Fencing is becoming more and more popular for younger children. There are many programs out there, such as the ones at Silversword Fencing that use this sport and fencing basics to help children develop fundamental movement skills, or gross motor skills. These important skills serve as the foundation for more complex movements and specialized skills that children need to competently progress in fencing and also take part in other recreational activities and sports. ‘
Kids development involves learning several important skills all while having fun:
- Locomotive skills such as jumping, running, galloping, hopping, leaping and skipping
- Introduction to basic rules and movement skills of fencing
- Hand-eye coordination and hand-feet coordination
- Balancing skills
- The concepts of fair play and respect while learning the sport of fencing
- Encouraged to participate and have fun in a positive and stimulating environment
Learning the Basics (Foil, Epee, Saber)
Fencing kids will start out with learning the fencing basics using the foil, starting with the grip. There are two categories of grips which are used most frequently, Pistol (ergonomic) used for foil and epee and French. There is greater range of motion involved with a Pistol grip, which is why most people choose to use the latter nowadays. You should use the pad of your thumb and side of the tip of your index finger to hold either grip. With French, your other three fingers should wrap around for support, and with Pistol, there are notches that these fingers can rest on.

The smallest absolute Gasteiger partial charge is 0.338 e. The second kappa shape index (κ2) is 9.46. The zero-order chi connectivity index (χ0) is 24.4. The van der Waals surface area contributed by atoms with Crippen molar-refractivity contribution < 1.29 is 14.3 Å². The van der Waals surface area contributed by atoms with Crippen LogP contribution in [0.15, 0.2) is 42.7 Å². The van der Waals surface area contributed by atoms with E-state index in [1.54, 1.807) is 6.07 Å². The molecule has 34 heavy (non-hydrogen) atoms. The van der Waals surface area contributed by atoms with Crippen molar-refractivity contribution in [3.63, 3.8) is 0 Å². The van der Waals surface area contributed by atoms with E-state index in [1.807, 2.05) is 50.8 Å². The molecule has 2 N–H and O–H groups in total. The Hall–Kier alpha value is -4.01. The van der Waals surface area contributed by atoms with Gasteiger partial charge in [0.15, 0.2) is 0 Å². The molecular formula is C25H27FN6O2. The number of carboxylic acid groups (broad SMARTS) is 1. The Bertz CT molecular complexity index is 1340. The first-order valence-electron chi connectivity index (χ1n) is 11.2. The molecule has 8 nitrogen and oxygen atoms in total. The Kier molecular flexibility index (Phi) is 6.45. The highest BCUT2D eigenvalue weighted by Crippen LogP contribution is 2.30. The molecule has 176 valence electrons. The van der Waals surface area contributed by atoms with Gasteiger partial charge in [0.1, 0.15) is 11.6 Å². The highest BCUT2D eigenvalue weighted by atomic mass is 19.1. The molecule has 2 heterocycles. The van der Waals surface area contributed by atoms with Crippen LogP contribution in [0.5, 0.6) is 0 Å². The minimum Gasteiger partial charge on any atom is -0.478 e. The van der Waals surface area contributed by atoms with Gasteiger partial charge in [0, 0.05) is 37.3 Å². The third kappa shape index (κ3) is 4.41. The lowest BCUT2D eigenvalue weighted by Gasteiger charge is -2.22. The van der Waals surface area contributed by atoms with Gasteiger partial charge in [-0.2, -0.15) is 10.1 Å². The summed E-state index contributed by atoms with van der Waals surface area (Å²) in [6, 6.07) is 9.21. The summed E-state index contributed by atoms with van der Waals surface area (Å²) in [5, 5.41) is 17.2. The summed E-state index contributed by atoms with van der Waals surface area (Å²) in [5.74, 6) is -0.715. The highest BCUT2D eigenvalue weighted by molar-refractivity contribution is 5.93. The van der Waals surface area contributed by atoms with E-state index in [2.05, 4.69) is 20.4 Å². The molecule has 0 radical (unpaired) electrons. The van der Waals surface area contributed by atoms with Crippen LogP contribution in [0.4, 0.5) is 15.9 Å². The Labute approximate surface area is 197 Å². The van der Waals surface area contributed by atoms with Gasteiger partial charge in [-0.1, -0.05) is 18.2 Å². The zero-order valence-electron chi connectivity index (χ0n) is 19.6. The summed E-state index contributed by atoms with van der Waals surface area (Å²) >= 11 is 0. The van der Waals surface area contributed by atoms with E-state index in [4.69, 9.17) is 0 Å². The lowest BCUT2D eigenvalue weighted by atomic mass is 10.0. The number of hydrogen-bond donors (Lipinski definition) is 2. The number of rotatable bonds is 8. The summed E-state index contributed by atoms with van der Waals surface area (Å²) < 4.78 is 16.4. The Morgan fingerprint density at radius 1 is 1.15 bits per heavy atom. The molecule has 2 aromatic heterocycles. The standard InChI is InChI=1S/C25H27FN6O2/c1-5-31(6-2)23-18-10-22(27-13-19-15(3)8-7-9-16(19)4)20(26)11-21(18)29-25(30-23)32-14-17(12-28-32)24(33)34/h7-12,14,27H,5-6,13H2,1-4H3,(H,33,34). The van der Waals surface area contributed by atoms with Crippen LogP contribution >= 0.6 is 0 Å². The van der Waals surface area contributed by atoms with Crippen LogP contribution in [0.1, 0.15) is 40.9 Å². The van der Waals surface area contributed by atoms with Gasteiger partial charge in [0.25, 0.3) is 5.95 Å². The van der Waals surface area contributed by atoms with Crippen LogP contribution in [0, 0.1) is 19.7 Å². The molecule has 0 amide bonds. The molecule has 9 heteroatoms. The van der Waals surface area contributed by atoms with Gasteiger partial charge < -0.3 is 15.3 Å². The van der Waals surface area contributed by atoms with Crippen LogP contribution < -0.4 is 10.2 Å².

The defensive elements of fencing basics will include the guard position. Here they will stand with feet shoulder width apart, with their dominant foot pointing straight ahead. The other foot will remain perpendicular, or just a bit angled toward their opponent. With the fencing arm bent, they’ll form a straight line from the tip of their foil to the elbow, aiming at the chest of their opponent. Their torso and back need to remain straight, and they will have their head turned toward their opponent. Their knees will also be bent so their upper body is resting on their hips. This basic position will get them off to a good start in the sport.
The most important element of fencing of all kids will learn is footwork. Good footwork will help you win.
- Advance – The basics of this move are picking up your dominant foot, carrying it one foot length forward and setting it down heel first. Your other foot follows and lands ball first. It is like more of a carry than a push
- Retreat – This is the reverse of the advance. With both moves, be sure to keep your weight evenly distributed to keep your balance, plus keep your feet shoulder’s distance apart. Your head will stay at the same height during all footwork.
- Cross-over – Carry your non-dominant foot from the en-garde position across the dominant foot, putting it down a bit under shoulder length apart in front of the dominant foot. Then carry your dominant foot forward and go back to en-garde. Reverse this to go backwards.
Remember these are the mechanical skills involved to start with fencing basics. A feeling and a sense of when to move and at what distance and direction to move is connected to a higher order of thinking and logic which will complement the locomotive skills later in intermediate level.
At Silversword Fencing, all of these basics will start your young child off in the fun world of fencing, all while teaching them other great skills that will last them a lifetime.